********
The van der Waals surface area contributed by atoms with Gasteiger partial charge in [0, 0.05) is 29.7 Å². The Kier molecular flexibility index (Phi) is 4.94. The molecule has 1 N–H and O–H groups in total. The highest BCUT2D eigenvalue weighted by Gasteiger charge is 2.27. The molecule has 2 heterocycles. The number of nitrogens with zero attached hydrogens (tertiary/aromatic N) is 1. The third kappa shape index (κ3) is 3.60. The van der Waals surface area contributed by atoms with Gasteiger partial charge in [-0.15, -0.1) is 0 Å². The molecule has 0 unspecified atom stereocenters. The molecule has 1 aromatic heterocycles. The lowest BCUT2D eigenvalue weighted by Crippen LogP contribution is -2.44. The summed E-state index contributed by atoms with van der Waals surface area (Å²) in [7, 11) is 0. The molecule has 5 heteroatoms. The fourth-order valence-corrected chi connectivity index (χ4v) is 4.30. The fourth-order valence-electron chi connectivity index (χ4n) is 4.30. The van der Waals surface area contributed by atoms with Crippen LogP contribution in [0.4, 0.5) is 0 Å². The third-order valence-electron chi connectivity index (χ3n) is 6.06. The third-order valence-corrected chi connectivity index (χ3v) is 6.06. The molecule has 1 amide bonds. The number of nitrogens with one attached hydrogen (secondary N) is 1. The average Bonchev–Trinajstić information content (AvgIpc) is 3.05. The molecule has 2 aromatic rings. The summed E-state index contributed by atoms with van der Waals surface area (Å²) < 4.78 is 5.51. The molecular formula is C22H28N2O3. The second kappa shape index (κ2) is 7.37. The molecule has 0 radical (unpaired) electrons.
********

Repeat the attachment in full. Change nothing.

The van der Waals surface area contributed by atoms with Gasteiger partial charge in [0, 0.05) is 29.7 Å². The Kier molecular flexibility index (Phi) is 4.94. The molecule has 1 N–H and O–H groups in total. The highest BCUT2D eigenvalue weighted by Gasteiger charge is 2.27. The molecule has 2 heterocycles. The number of nitrogens with zero attached hydrogens (tertiary/aromatic N) is 1. The third kappa shape index (κ3) is 3.60. The van der Waals surface area contributed by atoms with Gasteiger partial charge in [-0.15, -0.1) is 0 Å². The molecule has 0 unspecified atom stereocenters. The molecule has 1 aromatic heterocycles. The lowest BCUT2D eigenvalue weighted by Crippen LogP contribution is -2.44. The summed E-state index contributed by atoms with van der Waals surface area (Å²) in [7, 11) is 0. The molecule has 5 heteroatoms. The fourth-order valence-corrected chi connectivity index (χ4v) is 4.30. The fourth-order valence-electron chi connectivity index (χ4n) is 4.30. The van der Waals surface area contributed by atoms with Crippen LogP contribution in [0.4, 0.5) is 0 Å². The third-order valence-electron chi connectivity index (χ3n) is 6.06. The third-order valence-corrected chi connectivity index (χ3v) is 6.06. The molecule has 1 amide bonds. The number of nitrogens with one attached hydrogen (secondary N) is 1. The average Bonchev–Trinajstić information content (AvgIpc) is 3.05. The molecule has 2 aromatic rings. The summed E-state index contributed by atoms with van der Waals surface area (Å²) < 4.78 is 5.51. The molecular formula is C22H28N2O3. The second kappa shape index (κ2) is 7.37. The molecule has 0 radical (unpaired) electrons.